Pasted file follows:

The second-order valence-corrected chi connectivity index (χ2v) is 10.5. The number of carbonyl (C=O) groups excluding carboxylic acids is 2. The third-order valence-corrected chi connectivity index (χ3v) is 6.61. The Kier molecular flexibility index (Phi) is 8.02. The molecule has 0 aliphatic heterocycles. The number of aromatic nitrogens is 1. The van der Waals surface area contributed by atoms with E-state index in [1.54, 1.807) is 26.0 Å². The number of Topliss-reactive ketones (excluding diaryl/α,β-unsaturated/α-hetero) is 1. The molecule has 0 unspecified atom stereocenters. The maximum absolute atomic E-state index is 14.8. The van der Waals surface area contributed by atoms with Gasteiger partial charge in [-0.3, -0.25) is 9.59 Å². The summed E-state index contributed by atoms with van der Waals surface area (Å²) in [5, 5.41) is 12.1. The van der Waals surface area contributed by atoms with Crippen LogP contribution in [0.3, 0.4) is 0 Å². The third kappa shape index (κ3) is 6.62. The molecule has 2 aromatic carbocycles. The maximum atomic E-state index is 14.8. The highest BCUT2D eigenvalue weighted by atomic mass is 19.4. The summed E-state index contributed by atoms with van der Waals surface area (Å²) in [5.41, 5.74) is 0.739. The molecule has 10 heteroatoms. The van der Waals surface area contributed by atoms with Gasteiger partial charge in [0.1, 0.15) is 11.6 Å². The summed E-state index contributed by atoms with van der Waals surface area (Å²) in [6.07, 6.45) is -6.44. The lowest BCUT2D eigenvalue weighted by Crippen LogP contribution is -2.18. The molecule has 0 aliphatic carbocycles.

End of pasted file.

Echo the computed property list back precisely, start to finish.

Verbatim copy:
The second-order valence-corrected chi connectivity index (χ2v) is 10.5. The number of carbonyl (C=O) groups excluding carboxylic acids is 2. The third-order valence-corrected chi connectivity index (χ3v) is 6.61. The Kier molecular flexibility index (Phi) is 8.02. The molecule has 0 aliphatic heterocycles. The number of aromatic nitrogens is 1. The van der Waals surface area contributed by atoms with E-state index in [1.54, 1.807) is 26.0 Å². The number of Topliss-reactive ketones (excluding diaryl/α,β-unsaturated/α-hetero) is 1. The molecule has 0 unspecified atom stereocenters. The maximum absolute atomic E-state index is 14.8. The van der Waals surface area contributed by atoms with Gasteiger partial charge in [-0.3, -0.25) is 9.59 Å². The summed E-state index contributed by atoms with van der Waals surface area (Å²) in [5, 5.41) is 12.1. The van der Waals surface area contributed by atoms with Crippen LogP contribution in [0.3, 0.4) is 0 Å². The third kappa shape index (κ3) is 6.62. The molecule has 2 aromatic carbocycles. The maximum atomic E-state index is 14.8. The highest BCUT2D eigenvalue weighted by atomic mass is 19.4. The summed E-state index contributed by atoms with van der Waals surface area (Å²) in [5.41, 5.74) is 0.739. The molecule has 10 heteroatoms. The van der Waals surface area contributed by atoms with Gasteiger partial charge in [0.1, 0.15) is 11.6 Å². The summed E-state index contributed by atoms with van der Waals surface area (Å²) in [6.07, 6.45) is -6.44. The lowest BCUT2D eigenvalue weighted by Crippen LogP contribution is -2.18. The molecule has 0 aliphatic carbocycles.